50x50 Challenge #44: Create a Board/Card Game
Updated: Jan 14
I wasn't even into my teens when I started making up my own games, including entire board games made out of loose-leaf paper glued to cardboard boxes I found around the house. Sometimes, I would scribble out full 2-D levels of my make-belief video games on sheets of paper, inspired by Alex Kidd, Wonder Boy, and the Super Mario Bros. One time, I even used a large piece of plywood to construct my own home version of the Plinko game from The Price Is Right. What can I say...I was kind of a weird kid.
You can purchase your own copy of The Fame Name Game for $57.99 USD + shipping HERE!
So you can imagine how excited I was when I discovered that there are actual companies out there that will print and publish pretty much anything you can come up with, in terms of card, dice, and board games. The one I came across first was called The Game Crafter, which is based out of Madison, Wisconsin.
I already had an idea in my head about the kind of game I wanted to create, which was a celebrity trivia-type card game meant for teens and adults. It would essentially be a large deck of cards with a box and a set of instructions. While a notepad and pen were also necessary to keep score, I decided to just use my own from home, or perhaps a notes app in my phone.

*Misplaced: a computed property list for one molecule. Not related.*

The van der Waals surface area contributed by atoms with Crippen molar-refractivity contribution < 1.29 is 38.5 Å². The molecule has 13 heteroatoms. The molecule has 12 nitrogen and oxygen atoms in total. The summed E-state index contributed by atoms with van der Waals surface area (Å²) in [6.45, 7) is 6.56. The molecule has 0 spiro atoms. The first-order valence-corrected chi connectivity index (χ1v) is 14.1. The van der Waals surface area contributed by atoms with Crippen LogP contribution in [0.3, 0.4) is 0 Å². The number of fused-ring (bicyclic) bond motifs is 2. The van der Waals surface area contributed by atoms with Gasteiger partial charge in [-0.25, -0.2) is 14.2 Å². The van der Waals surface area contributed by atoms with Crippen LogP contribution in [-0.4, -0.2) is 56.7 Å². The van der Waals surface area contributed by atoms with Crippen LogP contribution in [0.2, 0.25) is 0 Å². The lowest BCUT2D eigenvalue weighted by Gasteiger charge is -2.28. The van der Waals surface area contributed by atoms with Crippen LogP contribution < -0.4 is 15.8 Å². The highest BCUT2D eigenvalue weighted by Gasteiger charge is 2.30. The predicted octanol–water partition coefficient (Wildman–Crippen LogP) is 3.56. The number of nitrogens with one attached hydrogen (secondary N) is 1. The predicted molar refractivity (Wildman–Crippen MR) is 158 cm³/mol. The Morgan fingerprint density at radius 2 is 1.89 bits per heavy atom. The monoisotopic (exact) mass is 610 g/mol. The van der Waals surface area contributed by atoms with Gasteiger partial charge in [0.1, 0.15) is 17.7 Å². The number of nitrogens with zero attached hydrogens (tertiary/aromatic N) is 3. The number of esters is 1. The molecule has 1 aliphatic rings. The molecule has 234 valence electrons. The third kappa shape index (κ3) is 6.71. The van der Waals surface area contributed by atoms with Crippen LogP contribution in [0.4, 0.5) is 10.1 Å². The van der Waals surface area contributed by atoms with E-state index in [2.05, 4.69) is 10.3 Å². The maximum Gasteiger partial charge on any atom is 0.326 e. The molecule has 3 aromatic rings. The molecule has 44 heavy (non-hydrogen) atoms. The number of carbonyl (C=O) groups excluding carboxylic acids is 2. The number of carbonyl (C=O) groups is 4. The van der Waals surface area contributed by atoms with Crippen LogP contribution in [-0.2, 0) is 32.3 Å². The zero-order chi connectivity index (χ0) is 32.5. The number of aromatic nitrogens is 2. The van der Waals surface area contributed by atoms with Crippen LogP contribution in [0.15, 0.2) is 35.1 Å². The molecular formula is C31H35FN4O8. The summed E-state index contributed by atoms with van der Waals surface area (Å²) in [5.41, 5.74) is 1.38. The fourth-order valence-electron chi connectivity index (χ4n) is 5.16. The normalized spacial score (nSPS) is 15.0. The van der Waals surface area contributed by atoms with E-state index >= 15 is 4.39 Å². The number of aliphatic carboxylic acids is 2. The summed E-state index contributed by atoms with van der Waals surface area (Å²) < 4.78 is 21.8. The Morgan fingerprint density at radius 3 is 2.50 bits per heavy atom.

I started coming up with the questions for my trivia cards, while also designing the back of the cards, the instructions pull-out, and the box itself. I also came up with a name for the game: The Fame Name Game. Lame, I know, but it rhymes!
This summer, after weeks of coming up with the content and design of The Fame Name Game, I sent off the graphics and dimensions to The Game Crafter, and then sat back and waited. They are backlogged and so it took about a month before the game was printed and shipped to me. Shipping was a bit longer than I expected, due to the package coming from the United States, but it arrived before schedule anyways.